The fledgling, Medford, MA-based biotech 4s3 Bioscience has rounded up $20 million in Series A cash to advance its antibody strategy for delivering macromolecules to skeletal tissue--taking a new tack in an effort to find therapies that can treat some rare disorders. The money is flowing from a trust created by the Pritzker/Vlock family along with their newly formed venture group, Alopexx Enterprises, which has a particular focus on early-stage drug work.
4s3 has been working for the past four years on replacing deficient proteins to skeletal muscle, believing the foundation work completed by a UCLA scientist holds the promise for treating the underlying causes of muscular dystrophies, myopathies, motor neuron diseases, diseases of the neuromuscular junction and various enzyme deficiency disorders. It nailed down some early financial support in 2008 from Genzyme and has been incubated at the Venture Development Center at the University of Massachusetts in Boston.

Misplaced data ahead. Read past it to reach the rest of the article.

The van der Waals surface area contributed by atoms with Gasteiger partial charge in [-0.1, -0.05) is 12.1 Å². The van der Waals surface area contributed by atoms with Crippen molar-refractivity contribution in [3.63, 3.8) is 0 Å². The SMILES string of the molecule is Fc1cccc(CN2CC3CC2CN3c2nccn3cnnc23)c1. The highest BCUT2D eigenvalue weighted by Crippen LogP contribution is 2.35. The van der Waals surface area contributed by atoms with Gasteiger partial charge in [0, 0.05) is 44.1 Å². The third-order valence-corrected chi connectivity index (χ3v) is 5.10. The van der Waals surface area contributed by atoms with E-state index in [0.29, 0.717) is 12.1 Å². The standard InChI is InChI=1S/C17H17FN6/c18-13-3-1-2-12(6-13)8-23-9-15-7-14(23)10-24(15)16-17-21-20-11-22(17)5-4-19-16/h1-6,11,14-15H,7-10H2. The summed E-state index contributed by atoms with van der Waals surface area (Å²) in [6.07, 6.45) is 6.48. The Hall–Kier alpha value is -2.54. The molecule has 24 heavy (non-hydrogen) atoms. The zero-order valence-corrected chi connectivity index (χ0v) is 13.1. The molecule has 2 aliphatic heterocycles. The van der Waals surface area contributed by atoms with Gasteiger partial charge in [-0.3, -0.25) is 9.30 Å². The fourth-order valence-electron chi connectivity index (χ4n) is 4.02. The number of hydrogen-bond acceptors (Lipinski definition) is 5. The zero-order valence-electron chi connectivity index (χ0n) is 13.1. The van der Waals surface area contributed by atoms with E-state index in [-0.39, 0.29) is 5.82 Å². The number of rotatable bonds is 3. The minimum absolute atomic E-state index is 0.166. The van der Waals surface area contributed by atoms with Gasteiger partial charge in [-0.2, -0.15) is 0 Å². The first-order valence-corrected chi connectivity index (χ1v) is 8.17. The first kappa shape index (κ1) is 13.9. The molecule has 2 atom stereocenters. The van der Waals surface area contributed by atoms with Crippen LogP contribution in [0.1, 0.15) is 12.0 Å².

"A major obstacle to the treatment of genetic neuromuscular diseases is the challenge of delivering functional macromolecules to skeletal muscle tissue," said Dustin Armstrong, Ph.D., the VP of research for 4s3. "Our approach represents a novel therapeutic strategy to address numerous indications with no currently approved therapies." At the top of the company's disease hit list are myotubular myopathy and myotonic dystrophy. Financial details of the funding were not disclosed.
"We are very impressed with the broad applicability of 4s3's antibody technology and the company's robust intellectual property portfolio," said Dr. Daniel Vlock, the CEO and founder of Alopexx. "The in vivo preclinical data validates the potential for this approach."
- here's the press release